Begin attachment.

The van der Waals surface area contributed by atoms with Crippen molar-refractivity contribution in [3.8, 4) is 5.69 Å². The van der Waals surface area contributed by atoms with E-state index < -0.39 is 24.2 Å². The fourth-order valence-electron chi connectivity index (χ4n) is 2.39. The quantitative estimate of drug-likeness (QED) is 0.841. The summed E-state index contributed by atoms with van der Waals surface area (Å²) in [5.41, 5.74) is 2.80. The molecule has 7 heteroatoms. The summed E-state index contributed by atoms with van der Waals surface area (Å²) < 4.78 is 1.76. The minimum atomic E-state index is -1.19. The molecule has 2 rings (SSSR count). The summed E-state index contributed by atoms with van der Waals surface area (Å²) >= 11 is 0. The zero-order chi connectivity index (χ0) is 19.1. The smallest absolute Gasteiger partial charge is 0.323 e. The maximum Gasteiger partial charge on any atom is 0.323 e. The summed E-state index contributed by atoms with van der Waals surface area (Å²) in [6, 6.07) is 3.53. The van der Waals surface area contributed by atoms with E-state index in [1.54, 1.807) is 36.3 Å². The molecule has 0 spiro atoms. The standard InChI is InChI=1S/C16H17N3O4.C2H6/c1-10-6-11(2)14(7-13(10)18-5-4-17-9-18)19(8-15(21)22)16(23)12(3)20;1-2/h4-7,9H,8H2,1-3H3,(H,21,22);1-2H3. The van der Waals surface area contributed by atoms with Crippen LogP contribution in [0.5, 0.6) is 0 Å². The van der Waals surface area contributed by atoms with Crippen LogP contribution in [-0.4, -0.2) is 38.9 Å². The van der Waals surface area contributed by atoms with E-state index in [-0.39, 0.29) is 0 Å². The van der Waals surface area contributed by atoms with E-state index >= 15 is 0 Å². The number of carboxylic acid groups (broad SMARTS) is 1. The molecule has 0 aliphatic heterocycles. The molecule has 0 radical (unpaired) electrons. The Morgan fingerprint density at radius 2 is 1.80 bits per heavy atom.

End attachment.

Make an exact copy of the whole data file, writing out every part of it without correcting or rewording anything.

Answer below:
The van der Waals surface area contributed by atoms with Crippen molar-refractivity contribution in [3.8, 4) is 5.69 Å². The van der Waals surface area contributed by atoms with E-state index < -0.39 is 24.2 Å². The fourth-order valence-electron chi connectivity index (χ4n) is 2.39. The quantitative estimate of drug-likeness (QED) is 0.841. The summed E-state index contributed by atoms with van der Waals surface area (Å²) in [5.41, 5.74) is 2.80. The molecule has 7 heteroatoms. The summed E-state index contributed by atoms with van der Waals surface area (Å²) < 4.78 is 1.76. The minimum atomic E-state index is -1.19. The molecule has 2 rings (SSSR count). The summed E-state index contributed by atoms with van der Waals surface area (Å²) >= 11 is 0. The zero-order chi connectivity index (χ0) is 19.1. The smallest absolute Gasteiger partial charge is 0.323 e. The maximum Gasteiger partial charge on any atom is 0.323 e. The summed E-state index contributed by atoms with van der Waals surface area (Å²) in [6, 6.07) is 3.53. The van der Waals surface area contributed by atoms with E-state index in [1.54, 1.807) is 36.3 Å². The molecule has 0 spiro atoms. The standard InChI is InChI=1S/C16H17N3O4.C2H6/c1-10-6-11(2)14(7-13(10)18-5-4-17-9-18)19(8-15(21)22)16(23)12(3)20;1-2/h4-7,9H,8H2,1-3H3,(H,21,22);1-2H3. The van der Waals surface area contributed by atoms with Crippen LogP contribution in [0.5, 0.6) is 0 Å². The van der Waals surface area contributed by atoms with Crippen LogP contribution in [-0.4, -0.2) is 38.9 Å². The van der Waals surface area contributed by atoms with E-state index in [-0.39, 0.29) is 0 Å². The van der Waals surface area contributed by atoms with E-state index >= 15 is 0 Å². The number of carboxylic acid groups (broad SMARTS) is 1. The molecule has 0 aliphatic heterocycles. The molecule has 0 radical (unpaired) electrons. The Morgan fingerprint density at radius 2 is 1.80 bits per heavy atom.